While always taking into account the significance of public diplomacy and perceptions, Chinese leaders treat bilateral exchanges with their Palestinian counterparts as major diplomatic events on par with other high-level state-to-state visits. In November 2008, Chinese President Hu Jintao and Palestinian National Authority President Mahmoud Abbas exchanged warm congratulations to mark the occasion of the 20th anniversary of the formal establishment of diplomatic relations between China and the Palestinians. Hu mentioned that “China has always been a staunch supporter of the rightful cause of the Palestinians and the Mideast peace process;” Abbas reciprocated by thanking China for “being a supporter of the rightful cause of the Palestinians” (Xinhua News Agency, November 20, 2008). In a further attempt to showcase its image as an advocate for the Palestinian cause and its willingness to engage with Palestinians on its own terms, Beijing ignored U.S. and Israeli opposition and welcomed Mahmoud al-Zahar, a senior Hamas representative who served as Palestinian foreign minister, during the June 2006 China-Arab Cooperation Forum in Beijing (Xinhua News Agency, May 18, 2006). The United States and Israel consider Hamas to be a terrorist organization. In contrast, China acknowledged the legitimacy of Hamas’ role as a legitimate representative of the Palestinian people following the group’s victory in the January 2006 parliamentary elections. A statement by Chinese foreign ministry spokesman Liu Jianchao clarified Beijing’s position regarding Hamas in light of U.S. and Israeli opposition to China’s dealings with the organization: “We believe that the Palestinian government is legally elected by the people there and it should be respected” (China Daily, June 2, 2006).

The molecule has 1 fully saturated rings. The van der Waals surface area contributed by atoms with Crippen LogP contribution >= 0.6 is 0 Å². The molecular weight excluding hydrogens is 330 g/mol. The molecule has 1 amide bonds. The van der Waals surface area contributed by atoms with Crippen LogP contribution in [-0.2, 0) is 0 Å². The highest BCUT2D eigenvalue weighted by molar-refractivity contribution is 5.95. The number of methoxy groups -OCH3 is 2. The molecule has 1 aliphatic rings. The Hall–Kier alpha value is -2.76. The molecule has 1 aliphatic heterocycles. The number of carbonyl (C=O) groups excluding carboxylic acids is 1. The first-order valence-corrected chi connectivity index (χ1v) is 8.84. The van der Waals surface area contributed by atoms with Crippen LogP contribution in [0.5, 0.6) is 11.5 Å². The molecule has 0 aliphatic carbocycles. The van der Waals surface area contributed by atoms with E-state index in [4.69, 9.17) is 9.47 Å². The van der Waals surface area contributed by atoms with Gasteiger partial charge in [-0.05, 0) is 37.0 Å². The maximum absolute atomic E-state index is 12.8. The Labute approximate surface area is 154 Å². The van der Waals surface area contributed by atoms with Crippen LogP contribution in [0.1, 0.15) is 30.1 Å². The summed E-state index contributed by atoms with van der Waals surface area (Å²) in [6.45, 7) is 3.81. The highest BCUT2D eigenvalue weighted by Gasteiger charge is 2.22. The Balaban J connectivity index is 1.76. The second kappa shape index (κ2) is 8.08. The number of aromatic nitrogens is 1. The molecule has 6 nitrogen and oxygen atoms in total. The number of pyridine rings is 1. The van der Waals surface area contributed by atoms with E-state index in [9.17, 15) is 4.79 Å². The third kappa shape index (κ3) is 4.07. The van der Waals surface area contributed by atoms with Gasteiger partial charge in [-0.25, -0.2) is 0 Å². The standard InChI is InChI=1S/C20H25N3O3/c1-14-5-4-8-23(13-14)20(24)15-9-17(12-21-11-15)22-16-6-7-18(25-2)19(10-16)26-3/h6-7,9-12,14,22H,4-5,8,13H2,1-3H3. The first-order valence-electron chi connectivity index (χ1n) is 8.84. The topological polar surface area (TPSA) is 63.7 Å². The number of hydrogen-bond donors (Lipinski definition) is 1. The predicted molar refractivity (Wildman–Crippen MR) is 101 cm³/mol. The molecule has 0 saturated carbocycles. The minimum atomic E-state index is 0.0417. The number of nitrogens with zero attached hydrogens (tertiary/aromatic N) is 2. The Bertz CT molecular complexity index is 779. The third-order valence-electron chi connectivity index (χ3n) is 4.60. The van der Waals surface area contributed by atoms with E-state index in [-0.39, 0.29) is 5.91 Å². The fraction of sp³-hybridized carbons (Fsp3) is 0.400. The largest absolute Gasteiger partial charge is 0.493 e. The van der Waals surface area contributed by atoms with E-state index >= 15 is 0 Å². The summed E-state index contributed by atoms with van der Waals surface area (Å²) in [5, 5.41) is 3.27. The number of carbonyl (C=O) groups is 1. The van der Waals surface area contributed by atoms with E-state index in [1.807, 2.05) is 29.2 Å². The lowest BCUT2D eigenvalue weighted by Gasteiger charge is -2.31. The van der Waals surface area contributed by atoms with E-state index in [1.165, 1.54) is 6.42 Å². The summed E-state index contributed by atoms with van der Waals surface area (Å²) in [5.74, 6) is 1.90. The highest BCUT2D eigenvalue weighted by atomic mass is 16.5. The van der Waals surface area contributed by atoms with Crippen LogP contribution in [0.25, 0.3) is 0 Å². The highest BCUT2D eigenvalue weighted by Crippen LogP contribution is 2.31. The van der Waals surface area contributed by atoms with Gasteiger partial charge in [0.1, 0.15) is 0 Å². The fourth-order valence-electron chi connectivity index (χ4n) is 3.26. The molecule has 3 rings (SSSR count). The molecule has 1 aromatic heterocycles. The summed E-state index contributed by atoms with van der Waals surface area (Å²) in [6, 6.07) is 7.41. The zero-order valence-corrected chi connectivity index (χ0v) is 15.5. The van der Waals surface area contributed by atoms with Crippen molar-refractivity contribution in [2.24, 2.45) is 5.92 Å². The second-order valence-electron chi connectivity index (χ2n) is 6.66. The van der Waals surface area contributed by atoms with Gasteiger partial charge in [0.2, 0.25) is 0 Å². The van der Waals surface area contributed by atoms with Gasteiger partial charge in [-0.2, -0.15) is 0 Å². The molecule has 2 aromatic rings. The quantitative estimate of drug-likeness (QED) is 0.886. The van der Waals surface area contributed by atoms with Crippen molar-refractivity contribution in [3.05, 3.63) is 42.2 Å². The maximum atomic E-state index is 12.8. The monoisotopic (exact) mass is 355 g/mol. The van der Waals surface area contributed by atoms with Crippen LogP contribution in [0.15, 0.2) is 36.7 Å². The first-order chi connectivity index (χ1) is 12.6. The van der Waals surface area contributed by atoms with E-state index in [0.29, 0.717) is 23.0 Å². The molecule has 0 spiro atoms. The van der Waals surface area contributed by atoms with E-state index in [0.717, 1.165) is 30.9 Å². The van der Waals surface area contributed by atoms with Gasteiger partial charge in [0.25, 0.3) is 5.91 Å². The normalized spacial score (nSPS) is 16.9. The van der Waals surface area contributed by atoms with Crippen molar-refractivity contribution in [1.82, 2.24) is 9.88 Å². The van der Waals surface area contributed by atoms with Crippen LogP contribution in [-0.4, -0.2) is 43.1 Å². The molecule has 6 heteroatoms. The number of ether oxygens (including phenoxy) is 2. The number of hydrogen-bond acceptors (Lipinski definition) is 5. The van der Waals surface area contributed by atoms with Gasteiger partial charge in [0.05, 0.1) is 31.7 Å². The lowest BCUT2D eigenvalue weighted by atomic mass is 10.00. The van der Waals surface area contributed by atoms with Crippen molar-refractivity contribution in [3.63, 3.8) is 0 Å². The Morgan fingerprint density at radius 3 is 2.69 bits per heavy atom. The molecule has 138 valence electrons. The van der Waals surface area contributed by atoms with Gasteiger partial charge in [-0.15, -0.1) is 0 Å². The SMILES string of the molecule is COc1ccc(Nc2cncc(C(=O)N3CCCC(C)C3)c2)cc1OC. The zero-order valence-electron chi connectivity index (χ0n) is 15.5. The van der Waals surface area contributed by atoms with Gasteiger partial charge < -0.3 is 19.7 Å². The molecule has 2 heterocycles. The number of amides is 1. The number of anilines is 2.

China on the Gaza Crisis
China’s reaction to Israel’s December 2008 invasion of Gaza and the resulting humanitarian crisis provides insight into some of the reasons underlying China’s popularity in the Middle East when it comes to the question of Palestine. In a January 16 speech during an emergency meeting of the United Nations (UN) General Assembly, China’s deputy permanent representative to the UN Liu Zhenmin stated:
“China is seriously concerned over the escalation of Israel-Palestine conflicts and is deeply worried about the worsening humanitarian situation” and that “China condemns any violence against civilians and is shocked and indignant at Israel’s attacks on UN schools, rescue vehicles, and a UN compound. China demands that Israel ensure the safety of UN personnel and other rescue personnel, urges Israel to immediately stop its military operations and withdraw its troops, open all cross-border checkpoints into Gaza, and guarantee uninterrupted delivery of humanitarian aid into Gaza; Palestinian armed factions must immediately stop launching rockets” (Xinhua News Agency, January 16).
As a permanent member of the UN Security Council, China’s harsh criticism of Israel’s actions in Gaza, which occurred amid staunch American support for Israel’s actions, is another example of why many Arabs and Muslims are optimistic about China’s potential to challenge the United States, Israel’s main benefactor, and stand by the Palestinians. In this regard, Arab and Muslim proponents of a greater role for China in the Middle East hope that China may one day use its influence at the UN and other international bodies to offset American and, by extension, Israeli influence in the region.
China on Israel’s Occupation and Settlement Policies
China has been a harsh critic of Israel’s continued occupation of Palestinian land, including Israel’s policy of constructing settlements in the West Bank and East Jerusalem, essentially the land Palestinians and the international community envisage (along with Gaza) to serve as an independent homeland. China has also been a harsh critic of Israel’s economic blockade of Gaza and the ensuing humanitarian costs since Hamas took control of the territory in 2007. While calling on both Israelis and Palestinians to focus their efforts on forging a lasting peace through diplomacy and compromise, China’s Ambassador to the United Nations Zhang Yesui stated, “China is deeply concerned at the grave security and humanitarian situation in Palestine and worried about the recent renewed eruption of violent conflicts in the Gaza Strip and the rapid deterioration of the humanitarian situation” (Xinhua News Agency, November 25, 2008). Ambassador Yesui also stated that the “continued construction of settlements by Israel on the West Bank is not only in violation of Israel’s obligations under international law, but is also detrimental to guaranteeing Israel’s own security” (Xinhua News Agency, November 25, 2008).